Title: Universal Exhibition of Paris, 1878.
Author : OUDINÉ Eugène-André (1810 - 1887)
Creation date : 1878
Date shown: 1878
Dimensions: Height 0 - Width 0
Storage location: Orsay Museum website
Contact copyright: © Photo RMN-Grand Palais - R. G. Ojeda
Picture reference: 04-001746 / MEDOR2001
Universal Exhibition of Paris, 1878.
© Photo RMN-Grand Palais - R. Ojeda
Publication date: December 2007
Doctorate in Art History
The decorations of the Universal Exhibition of 1878
This medal was made by Eugène André Oudiné (1810-1887), one of the most important sculptors and engravers of the 19e century, on the occasion of the Universal Exhibition held in Paris in 1878. This was a very large international event, bringing together more than 52,000 exhibitors and welcoming 16,100,000 visitors. Taking on an international character, they tended to express universal values and political propaganda to the glory of the French Republic.
The use of allegory and symbol
Like a coin, a medal is an art object with two sides. On its obverse, it usually bears an effigy of a character, and on its reverse, an allegorical figure or scene that symbolizes the event or evokes the person commemorated. Making use of strong and clear symbolism, it must be immediately readable and understandable. This medal made by Eugène André Oudiné for the Universal Exhibition of 1878 features several allegorical and mythological characters. In the distance, in the background, we can see the Palais du Champ-de-Mars, the most important building erected for this international event. A woman embodying the French Republic, organizer of the Exhibition, is depicted crowning several other allegories, including personifications of arts and industry. At the bottom of the image, an elongated figure embodies the city of Paris, as recalled by the emblem placed to its right. The medalist artist here takes up the existing codes in the commemorative and academic sculpture of his time by draping his figures in the antique style and endowing them with the perfectly idealized physiognomy befitting the representation of allegory.
The art of the medal, inheritance and perpetuation
Commemorative and honorary, without economic value, the medal is distinguished from the currency with which it is related. An object of art and a collector's item, the medal serves to honor and distinguish the military, artistic, intellectual, industrial or sports elite at major events such as universal exhibitions. While the use of large medallions dates back to Antiquity, the distribution of the medal did not appear in Western Europe until the end of the Middle Ages. Marked by a peak in the XVIe century, then with a decline, the art of the medal experienced an undeniable revival from the end of the Second Empire. It remained a craft practice until the Second World War, after which the improvement of machines and industrial minting considerably modified the manufacture of these parts. That of the Universal Exhibition of 1878, sculpted by Oudiné, reveals to us how much the aesthetics of medals were influenced by sculpture. It also demonstrates the importance of decorum and official symbols in upholding the historical traditions of the Republic, on par with commissioning of statues and monuments and commemorative ceremonies. Although considered a sub-discipline in the hierarchy of Fine Arts, the art of the medal remains a lasting and precious witness to the political, cultural and military history of its time.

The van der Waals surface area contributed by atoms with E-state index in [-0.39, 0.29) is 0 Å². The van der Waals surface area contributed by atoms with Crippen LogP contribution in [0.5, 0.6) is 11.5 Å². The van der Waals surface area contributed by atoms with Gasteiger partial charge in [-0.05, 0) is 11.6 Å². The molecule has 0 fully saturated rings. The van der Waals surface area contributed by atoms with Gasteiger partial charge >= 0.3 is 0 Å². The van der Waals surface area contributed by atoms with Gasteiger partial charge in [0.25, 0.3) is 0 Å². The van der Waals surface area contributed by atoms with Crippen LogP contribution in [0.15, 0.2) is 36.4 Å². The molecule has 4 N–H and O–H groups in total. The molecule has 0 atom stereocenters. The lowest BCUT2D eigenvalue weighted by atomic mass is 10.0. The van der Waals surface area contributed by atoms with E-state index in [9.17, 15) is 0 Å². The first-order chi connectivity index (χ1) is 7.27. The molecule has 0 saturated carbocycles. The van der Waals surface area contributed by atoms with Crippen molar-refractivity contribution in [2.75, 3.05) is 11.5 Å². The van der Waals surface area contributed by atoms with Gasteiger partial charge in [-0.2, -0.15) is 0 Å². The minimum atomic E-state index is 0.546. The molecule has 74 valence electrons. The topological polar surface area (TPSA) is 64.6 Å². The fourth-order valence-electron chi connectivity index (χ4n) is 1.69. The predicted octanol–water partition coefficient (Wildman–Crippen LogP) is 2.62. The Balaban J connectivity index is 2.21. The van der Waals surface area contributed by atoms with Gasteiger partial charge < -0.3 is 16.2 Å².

- Universal exhibitions
Marc GAILLARD Universal Exhibitions from 1855 to 1937 Paris, Les presses Ile-de-France, 2005. Dominique PASCALL Madness of medals and decorations Paris, Flammarion, 2003 Anne PINGEOT 1878, The first Universal Exhibition of the Republic Paris, RMN, 1988 Jean BABELON The medal in France Paris, Larousse, 1948.
To cite this article
Claire MAINGON, "Medal of the Universal Exhibition of 1878"